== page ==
Neuroscience is a broad field that aims to understand the brain and the nervous system. It includes the study of brain development, sensation and perception, learning and memory, neurological and psychiatric disorders, and molecules, cells, and genes responsible for nervous system functioning. Faculty research interests range from molecular neurobiology and neural and behavioral systems, to analysis and modeling of neurons. Research approaches include both the theoretical and the experimental.
The neuroscience research conducted in the department has a strong emphasis on sensory biology with research programs aimed at investigating chemical sensory systems and visual systems in both mammals and invertebrates. There is also research designed to understand the molecular mechanisms of neurulation in zebrafish.
In addition to the neuroscience research conducted on campus, UMBC students have access to the research program at the Maryland Psychiatric Research Center (MPRC), a component of the Department of Psychiatry at the University of Maryland, Baltimore, which is located in close proximity to UMBC.
Faculty with Interest in Neuroscience:
We are investigating the regulation of brain development and metabolism. These studies are expected to contribute to the prevention of neural tube birth defects and the treatment of stroke.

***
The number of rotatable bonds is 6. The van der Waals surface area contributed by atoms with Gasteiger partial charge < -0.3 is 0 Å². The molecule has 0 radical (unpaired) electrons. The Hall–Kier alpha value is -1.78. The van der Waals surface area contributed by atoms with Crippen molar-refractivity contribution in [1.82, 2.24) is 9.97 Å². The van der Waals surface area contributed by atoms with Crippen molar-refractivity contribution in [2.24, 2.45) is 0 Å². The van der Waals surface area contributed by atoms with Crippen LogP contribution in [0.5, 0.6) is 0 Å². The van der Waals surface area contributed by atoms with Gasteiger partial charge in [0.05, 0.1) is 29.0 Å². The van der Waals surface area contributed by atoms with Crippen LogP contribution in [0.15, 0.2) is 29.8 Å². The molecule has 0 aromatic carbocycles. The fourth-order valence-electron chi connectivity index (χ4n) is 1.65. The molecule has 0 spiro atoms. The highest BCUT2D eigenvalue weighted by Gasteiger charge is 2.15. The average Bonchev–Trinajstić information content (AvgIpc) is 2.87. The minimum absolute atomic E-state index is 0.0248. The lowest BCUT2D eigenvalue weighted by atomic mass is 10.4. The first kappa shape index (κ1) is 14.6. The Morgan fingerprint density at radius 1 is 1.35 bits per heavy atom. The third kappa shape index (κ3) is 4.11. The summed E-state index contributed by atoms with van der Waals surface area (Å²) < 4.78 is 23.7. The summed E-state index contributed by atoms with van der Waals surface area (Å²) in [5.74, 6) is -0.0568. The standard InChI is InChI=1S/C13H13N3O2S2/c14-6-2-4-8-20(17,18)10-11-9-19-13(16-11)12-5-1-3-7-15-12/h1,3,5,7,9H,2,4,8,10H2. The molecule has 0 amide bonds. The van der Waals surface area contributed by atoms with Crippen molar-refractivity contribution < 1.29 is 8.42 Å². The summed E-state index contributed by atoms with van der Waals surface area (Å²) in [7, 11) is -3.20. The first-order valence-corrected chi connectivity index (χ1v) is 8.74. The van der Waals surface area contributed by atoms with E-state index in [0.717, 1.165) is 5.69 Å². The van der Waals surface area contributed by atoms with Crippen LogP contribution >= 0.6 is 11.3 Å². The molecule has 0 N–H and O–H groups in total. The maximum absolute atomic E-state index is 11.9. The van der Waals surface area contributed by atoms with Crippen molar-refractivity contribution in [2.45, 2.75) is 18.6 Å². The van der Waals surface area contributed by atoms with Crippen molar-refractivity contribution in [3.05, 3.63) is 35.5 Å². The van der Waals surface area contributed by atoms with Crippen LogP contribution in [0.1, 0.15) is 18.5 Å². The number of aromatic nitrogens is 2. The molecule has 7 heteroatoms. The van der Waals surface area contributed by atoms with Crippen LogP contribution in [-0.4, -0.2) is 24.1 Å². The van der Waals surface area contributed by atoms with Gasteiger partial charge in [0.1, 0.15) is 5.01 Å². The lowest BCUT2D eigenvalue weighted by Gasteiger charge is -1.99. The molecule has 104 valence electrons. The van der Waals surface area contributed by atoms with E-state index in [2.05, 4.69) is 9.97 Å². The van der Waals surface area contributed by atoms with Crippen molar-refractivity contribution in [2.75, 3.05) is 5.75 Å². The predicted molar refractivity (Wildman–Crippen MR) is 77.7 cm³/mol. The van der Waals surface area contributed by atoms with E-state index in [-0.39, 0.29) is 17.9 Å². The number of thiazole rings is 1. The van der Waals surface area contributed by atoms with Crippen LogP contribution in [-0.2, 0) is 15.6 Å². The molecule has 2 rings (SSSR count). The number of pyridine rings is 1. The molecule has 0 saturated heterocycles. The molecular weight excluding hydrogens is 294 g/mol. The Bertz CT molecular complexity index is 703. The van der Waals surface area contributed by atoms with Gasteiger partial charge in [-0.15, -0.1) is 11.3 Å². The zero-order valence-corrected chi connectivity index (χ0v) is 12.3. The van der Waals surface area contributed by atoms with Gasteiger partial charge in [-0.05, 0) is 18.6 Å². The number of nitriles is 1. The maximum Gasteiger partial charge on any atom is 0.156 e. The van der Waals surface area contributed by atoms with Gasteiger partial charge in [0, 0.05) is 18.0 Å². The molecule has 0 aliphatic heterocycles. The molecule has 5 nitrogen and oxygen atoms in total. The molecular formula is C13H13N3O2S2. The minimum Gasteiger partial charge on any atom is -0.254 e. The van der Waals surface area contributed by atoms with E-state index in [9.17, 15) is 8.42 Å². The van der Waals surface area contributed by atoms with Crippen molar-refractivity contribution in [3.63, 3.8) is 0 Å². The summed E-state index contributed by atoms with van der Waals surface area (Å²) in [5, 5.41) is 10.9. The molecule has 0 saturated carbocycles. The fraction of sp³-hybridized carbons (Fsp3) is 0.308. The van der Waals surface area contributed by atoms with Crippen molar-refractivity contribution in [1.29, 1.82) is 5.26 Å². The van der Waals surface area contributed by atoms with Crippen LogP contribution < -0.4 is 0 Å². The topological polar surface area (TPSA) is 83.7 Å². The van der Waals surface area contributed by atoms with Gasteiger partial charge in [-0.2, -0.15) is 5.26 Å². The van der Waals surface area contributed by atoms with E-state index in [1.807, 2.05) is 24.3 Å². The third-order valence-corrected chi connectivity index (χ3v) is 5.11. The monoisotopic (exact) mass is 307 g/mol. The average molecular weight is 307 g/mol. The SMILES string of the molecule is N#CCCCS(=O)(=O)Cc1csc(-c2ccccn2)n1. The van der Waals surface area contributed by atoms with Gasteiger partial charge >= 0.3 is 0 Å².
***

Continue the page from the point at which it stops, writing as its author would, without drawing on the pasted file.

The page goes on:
We study the neurobiological adaptations of animals that allow them to see and perform their required functions in the habitats they encounter. This field is generally called visual ecology.
We are interested in how neuronal communication regulates behavior and how changes in that communication can lead to psychiatric disease.
We study chemical sensations mediated by olfactory and trigeminal systems in the nose cavity, using methods of electrophysiology, Ca2+ imaging, immunocytochemistry, and molecular biology in mice.
Our research investigates the behavioral and physiological characteristics of the auditory system in vertebrates, especially birds.
We study chemical sensations mediated by taste buds in the tongue, using methods of electrophysiology, functional imaging, immunocytochemistry, in transgenic mice.
My research program is interested in vision and the molecules that convert light into a biological signal.
We study the role of G-protein coupled receptors (GPCRs) in regulating both normal and disease states, as well as the regulatory mechanisms that modulate GPCR responsiveness at the molecular level.
We use the powerful genetic model Drosophila to perform live-imaging, brain microdissections, and genetic manipulations to study the assembly, refinement, and stabilization of neuronal networks, ranging from genes to behavior.